Jeffrey B. Kindler visited the White House on March 5, May 6, and June 2.
Jeffrey B. Kindler is CEO and Chairman of the Board for pharmaceutical giant Pfizer. Pfizer seems to support enlargement of Medicare and Medicaid and subsidizing citizens to buy private insurance rather than establishing a public option. FWIW: They also support Health Information Technology. Read more about Kindler’s views here (.pdf link).
Lobbying money spent so far in 2009: $6.14 million
Stephen J. Hemsley visited the White House on May 15 and 22.
Stephen J. Hemsley is president and CEO of UnitedHealth Group, which represents health insurance companies. Here is their latest commercial:
Unsurprisingly, they talk about reducing health care costs, but nothing about a public options, which would compete with private health insurance. Their official position is here.
Lobbying money spent so far in 2009: $1.62 million
Angela F. Braly visited the White House on February 13.
Angela Braly is President and CEO of WellPoint Inc. WellPoint is “deeply disappointed” with the HELP Committee bill and any reform that relies on “price controls and government expansion.” WellPoint is essentially Blue Cross/Blue Shield.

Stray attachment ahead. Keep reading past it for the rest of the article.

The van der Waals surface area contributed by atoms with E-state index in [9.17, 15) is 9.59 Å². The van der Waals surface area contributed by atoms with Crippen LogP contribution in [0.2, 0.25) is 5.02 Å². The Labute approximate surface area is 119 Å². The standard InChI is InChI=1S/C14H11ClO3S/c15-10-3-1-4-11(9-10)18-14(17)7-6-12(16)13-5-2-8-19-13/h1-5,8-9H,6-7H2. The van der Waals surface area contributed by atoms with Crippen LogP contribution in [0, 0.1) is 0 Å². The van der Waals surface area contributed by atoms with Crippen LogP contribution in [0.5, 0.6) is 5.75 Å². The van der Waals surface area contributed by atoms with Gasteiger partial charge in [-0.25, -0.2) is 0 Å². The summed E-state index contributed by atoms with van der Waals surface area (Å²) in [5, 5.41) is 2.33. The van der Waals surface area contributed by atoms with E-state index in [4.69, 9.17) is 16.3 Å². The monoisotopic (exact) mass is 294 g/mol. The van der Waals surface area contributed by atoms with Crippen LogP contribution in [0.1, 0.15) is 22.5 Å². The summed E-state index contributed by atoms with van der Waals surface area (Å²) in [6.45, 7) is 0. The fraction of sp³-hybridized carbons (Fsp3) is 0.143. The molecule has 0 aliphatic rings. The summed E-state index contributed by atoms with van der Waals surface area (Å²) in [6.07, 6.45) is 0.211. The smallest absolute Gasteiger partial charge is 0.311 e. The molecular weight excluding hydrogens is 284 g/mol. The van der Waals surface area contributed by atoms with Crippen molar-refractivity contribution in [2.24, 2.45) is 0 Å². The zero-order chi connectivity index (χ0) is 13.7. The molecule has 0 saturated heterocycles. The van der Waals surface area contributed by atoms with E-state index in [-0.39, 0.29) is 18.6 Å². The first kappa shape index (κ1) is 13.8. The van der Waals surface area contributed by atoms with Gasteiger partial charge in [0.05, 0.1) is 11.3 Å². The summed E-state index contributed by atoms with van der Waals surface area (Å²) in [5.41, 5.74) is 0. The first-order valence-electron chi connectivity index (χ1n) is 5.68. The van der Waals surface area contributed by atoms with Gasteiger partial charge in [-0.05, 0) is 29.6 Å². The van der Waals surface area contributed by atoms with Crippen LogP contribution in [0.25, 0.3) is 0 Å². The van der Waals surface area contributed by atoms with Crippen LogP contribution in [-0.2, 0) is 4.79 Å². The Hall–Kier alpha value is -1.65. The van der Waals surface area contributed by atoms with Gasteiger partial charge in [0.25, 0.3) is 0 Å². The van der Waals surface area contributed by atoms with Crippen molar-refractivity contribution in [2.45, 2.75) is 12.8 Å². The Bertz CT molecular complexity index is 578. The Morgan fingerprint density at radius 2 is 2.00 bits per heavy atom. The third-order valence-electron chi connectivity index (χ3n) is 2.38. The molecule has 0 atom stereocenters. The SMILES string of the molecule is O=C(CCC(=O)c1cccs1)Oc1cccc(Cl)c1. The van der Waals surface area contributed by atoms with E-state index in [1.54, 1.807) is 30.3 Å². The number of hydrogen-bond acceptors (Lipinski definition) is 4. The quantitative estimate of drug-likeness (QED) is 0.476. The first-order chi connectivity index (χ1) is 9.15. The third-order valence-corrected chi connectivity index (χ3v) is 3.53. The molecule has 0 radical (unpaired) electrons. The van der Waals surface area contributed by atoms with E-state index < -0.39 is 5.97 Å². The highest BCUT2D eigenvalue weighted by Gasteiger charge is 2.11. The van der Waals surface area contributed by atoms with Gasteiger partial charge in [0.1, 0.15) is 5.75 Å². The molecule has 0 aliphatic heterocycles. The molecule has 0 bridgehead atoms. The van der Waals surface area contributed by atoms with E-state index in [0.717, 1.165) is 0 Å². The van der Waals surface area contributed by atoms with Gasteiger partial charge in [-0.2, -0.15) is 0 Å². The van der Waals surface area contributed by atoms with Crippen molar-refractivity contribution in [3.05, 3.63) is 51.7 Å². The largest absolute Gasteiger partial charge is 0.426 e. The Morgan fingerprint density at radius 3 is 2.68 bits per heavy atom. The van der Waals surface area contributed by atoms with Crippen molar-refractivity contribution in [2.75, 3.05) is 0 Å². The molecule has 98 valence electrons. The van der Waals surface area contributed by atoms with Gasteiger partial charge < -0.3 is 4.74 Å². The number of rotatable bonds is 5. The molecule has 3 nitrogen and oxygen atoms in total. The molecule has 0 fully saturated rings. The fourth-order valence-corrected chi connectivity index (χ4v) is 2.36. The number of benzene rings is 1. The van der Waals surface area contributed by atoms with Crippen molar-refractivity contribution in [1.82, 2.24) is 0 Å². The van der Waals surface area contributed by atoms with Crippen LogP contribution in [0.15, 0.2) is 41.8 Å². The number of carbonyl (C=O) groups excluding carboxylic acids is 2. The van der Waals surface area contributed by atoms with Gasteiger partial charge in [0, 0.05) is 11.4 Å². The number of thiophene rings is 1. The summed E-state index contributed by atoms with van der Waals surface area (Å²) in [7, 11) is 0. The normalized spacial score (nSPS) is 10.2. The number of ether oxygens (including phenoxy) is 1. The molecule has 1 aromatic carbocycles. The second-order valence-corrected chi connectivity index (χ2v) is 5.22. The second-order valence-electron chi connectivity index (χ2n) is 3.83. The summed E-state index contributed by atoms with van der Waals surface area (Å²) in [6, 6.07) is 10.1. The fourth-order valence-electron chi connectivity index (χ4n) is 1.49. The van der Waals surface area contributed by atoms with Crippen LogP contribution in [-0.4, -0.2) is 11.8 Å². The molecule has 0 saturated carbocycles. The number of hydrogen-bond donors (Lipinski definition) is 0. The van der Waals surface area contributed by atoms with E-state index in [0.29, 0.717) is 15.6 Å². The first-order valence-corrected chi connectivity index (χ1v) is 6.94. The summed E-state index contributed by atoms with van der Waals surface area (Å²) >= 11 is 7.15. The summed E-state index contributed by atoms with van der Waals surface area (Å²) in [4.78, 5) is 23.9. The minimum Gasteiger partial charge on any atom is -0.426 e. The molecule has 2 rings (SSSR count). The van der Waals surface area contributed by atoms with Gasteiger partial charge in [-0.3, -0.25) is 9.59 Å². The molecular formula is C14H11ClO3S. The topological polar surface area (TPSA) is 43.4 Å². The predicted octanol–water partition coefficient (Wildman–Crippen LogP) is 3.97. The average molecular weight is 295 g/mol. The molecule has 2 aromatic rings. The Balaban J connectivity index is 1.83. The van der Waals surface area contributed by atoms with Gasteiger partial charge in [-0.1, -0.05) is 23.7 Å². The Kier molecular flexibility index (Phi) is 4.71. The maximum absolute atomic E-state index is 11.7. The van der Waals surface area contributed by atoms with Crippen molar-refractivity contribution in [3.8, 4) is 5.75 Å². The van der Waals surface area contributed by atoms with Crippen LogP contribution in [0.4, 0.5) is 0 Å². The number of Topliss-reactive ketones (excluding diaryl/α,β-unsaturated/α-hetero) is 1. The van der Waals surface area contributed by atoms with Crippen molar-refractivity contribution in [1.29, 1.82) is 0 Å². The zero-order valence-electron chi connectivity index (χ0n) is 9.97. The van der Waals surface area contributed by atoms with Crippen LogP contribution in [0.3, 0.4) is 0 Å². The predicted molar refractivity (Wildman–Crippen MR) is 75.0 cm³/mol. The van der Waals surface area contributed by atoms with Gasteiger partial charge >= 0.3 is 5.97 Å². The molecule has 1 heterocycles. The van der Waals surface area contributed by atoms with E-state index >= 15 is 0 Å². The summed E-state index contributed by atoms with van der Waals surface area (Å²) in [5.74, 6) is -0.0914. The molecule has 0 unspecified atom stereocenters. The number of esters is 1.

Notice that she was only invited to the White House once.
Lobbying money spent so far in 2009: Just over $5 million
George Halvorson visited the White House on March 27 and June 5.
George Halvorson is president and CEO of Kaiser Permanente, a major not for profit health insurance company. Here is the company’s press release about a May 11 meeting. At that meeting, K-P discussed decreasing health care costs. The company is even helpful enough to show us their latest ad campaign. They at least recognize “disparities” in health coverage. I could not find a specific mention of supporting or opposing a public option.
Lobbying money spent so far in 2009: $90,000
Jay Gellert visited the White House on February 10, March 11, and March 20.
Jay Gellert is President and CEO of Health Net, another health insurance company. This one offers both private insurance and has federal contracts to provide insurance through Medicare, Medicaid and Veterans Administration programs. I could not find a specific statement about their position on the health care reform debate.